I walk around the lake’s rim, taking in all that alpine beauty. Then I notice it. It’s a chair. A chair made of dead wood and rocks to make a seat to enjoy this piece of serenity high up in the Indian Peaks Wilderness. I sit, gazing upon the peaks, looking out at the shimmering water. Snow fields surround Jasper Lake, adding to the high mountain scene.
After a few more swigs of water and a few more handfuls of trail mix, and I am ready to head down, to leave my paradise.
Working at a museum that focuses on mining history can be a challenge at times. Mining has a bad connotation with people, especially conservationists and lovers of the outdoor. People have images about how mining desecrates the landscape, stripping away its natural beauty. And to be honest, it does in many ways, scar the landscape.
But when I do a mining talk to explain our mining heritage, I always circle back around to what mining has left us with today — both the good and the bad. I don’t shy away from controversial points of view, allowing people to feel their disgust with the scars of mining. But I also remind them of what Colorado’s mining legacy left us — some amazing byways to explore the beauty of the Colorado Rocky Mountains.
And so I found myself today, hiking out of Hessie Trail head, past a town site that began as a mining community. The very town of Eldora that I have passed through to get to Hessie, began as a gold mining town some 120 years ago in 1897.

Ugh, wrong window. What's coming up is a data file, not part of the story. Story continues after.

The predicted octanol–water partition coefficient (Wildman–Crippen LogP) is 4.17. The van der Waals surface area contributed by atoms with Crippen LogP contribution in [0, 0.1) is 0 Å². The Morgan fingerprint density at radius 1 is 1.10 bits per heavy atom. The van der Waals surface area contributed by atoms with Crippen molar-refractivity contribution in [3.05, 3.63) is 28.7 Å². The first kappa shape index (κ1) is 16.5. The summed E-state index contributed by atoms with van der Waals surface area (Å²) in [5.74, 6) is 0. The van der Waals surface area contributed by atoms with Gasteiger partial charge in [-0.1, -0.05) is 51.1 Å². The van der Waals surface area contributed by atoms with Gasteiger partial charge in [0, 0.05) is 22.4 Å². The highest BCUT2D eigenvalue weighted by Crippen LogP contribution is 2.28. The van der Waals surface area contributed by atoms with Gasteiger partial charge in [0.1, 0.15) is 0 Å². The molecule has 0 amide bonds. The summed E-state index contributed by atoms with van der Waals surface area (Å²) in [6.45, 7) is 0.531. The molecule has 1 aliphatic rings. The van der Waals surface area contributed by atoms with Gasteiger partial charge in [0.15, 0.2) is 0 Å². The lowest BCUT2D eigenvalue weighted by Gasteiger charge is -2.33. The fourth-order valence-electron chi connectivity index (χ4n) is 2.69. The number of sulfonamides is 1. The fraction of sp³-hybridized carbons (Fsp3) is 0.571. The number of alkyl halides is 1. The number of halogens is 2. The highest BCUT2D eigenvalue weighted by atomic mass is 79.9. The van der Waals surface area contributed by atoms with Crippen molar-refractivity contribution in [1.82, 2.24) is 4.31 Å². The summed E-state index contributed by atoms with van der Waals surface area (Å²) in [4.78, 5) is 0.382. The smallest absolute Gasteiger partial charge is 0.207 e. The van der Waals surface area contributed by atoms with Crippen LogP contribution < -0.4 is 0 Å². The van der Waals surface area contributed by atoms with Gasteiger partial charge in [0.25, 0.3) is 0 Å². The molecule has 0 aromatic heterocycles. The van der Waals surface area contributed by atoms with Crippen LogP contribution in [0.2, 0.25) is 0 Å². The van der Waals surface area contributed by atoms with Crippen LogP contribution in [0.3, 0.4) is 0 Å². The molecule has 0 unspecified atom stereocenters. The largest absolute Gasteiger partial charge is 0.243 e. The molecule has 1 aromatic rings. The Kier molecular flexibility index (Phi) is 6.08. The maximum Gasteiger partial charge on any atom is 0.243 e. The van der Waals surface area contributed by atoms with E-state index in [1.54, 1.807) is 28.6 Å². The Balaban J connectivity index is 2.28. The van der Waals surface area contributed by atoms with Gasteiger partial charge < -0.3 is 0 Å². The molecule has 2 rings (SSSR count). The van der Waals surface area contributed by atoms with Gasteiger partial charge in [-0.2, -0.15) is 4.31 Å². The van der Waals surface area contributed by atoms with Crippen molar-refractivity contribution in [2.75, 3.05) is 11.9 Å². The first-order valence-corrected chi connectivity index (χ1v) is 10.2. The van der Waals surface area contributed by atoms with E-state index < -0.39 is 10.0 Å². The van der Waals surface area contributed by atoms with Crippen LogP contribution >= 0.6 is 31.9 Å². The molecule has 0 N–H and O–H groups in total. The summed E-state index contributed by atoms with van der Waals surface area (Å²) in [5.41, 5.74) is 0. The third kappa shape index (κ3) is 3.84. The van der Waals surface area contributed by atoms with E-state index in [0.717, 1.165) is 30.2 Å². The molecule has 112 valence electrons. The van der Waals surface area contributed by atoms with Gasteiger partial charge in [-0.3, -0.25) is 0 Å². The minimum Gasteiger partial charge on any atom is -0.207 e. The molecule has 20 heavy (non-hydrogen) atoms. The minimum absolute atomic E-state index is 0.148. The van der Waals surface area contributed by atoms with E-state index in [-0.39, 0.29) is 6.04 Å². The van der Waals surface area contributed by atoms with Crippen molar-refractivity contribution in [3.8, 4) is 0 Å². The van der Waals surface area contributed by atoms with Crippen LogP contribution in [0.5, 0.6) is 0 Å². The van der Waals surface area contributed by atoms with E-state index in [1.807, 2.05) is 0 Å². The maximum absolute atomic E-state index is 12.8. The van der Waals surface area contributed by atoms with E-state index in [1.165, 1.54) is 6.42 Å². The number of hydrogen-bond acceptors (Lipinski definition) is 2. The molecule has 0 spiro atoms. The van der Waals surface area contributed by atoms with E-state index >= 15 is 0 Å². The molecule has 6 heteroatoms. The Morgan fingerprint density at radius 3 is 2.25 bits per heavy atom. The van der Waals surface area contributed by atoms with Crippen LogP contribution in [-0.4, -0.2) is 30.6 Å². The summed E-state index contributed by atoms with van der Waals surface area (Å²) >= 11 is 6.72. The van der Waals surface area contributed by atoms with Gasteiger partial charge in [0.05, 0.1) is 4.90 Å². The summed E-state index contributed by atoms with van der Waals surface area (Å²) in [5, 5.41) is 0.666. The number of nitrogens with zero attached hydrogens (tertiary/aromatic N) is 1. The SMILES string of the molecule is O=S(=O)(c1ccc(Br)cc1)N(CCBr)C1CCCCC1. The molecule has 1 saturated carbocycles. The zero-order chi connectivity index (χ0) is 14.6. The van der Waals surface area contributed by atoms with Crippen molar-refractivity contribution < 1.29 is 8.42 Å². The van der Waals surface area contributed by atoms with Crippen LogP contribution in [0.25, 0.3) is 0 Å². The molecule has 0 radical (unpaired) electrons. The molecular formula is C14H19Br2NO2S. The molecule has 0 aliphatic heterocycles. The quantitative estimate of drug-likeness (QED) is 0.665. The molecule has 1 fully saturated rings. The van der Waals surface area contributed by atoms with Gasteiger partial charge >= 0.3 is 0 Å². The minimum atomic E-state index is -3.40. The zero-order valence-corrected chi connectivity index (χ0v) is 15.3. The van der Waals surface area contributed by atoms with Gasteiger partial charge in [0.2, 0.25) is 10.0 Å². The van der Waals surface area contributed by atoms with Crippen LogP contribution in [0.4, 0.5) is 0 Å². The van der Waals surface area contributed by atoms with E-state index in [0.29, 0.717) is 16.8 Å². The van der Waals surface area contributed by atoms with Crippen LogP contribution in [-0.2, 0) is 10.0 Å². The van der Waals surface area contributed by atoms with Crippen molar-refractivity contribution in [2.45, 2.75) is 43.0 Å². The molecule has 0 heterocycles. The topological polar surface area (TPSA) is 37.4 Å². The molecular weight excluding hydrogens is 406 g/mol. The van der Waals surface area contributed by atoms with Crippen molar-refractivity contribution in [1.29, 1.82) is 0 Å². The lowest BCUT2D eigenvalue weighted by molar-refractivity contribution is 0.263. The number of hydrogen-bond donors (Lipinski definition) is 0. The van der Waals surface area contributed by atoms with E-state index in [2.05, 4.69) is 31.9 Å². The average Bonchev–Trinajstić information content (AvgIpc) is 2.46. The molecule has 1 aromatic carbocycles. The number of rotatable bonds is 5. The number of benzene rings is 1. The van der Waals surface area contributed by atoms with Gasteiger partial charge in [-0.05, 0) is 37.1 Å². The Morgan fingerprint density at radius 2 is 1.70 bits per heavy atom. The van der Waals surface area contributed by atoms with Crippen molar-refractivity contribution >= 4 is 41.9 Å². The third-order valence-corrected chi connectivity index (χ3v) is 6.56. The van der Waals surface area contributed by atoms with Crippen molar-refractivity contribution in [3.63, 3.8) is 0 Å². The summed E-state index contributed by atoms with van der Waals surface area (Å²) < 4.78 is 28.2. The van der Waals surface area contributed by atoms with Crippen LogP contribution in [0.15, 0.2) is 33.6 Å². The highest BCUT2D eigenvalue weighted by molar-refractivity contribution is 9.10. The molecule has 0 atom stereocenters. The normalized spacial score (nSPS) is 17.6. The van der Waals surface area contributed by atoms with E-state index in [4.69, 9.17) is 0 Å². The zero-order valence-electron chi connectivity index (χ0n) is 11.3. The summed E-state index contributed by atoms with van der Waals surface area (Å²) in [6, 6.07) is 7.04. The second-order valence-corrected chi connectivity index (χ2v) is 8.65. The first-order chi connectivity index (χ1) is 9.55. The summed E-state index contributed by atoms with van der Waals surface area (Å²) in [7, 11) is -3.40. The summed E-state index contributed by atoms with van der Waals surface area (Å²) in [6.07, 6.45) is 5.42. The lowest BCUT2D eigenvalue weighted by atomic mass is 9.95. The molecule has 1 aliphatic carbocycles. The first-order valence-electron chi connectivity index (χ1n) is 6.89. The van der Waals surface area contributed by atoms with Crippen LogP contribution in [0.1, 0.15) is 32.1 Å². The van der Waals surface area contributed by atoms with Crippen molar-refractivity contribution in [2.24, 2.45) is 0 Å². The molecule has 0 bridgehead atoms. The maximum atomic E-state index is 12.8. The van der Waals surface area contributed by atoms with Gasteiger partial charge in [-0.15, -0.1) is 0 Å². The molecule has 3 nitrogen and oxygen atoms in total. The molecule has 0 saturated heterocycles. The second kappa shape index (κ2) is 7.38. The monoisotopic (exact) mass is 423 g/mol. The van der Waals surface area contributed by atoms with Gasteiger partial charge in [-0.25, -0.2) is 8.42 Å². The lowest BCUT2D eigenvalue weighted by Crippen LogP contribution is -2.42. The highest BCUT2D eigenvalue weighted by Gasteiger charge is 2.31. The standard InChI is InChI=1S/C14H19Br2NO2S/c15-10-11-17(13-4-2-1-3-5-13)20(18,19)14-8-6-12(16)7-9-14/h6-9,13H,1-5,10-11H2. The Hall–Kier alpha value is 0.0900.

I know the road I have driven on to get to the trail head was built by miners to haul the gold ore they extracted from the mountains. In my mind’s eye, I can see the wagon full of ore being hauled down this very bumpy, rock road, ever so slowly getting closer to town. I imagine how long that would have taken, and what a laborious task it must have been.
Today, as I hiked along what is obviously an old road, making my way higher up into the wilderness, the thought struck me that it is miners that first created this path up to this high alpine lakes and wondrous vistas.
Were there reasons for making these pathways different from mine today? Maybe or maybe not.
They built these roads to find fortune, to create wealth, a better life for themselves and their families.
Today, I hiked this trail to find fortune, the fortune of nurturing my spirit by connecting with nature, by taking in the beauty of wildflowers blooming in a meadow, the wealth I feel in my heart of being fortunate to hike these trails literally minutes from my back door, the drive to make a better life for myself by filling myself up both physically and spiritually.
So thank you to those men who did such tireless, back-breaking work to build these roads that now allow of us today to drive and hike these byways, so that we may enjoy some of the most breathtaking vistas that fill our souls up.
Here’s to the miners!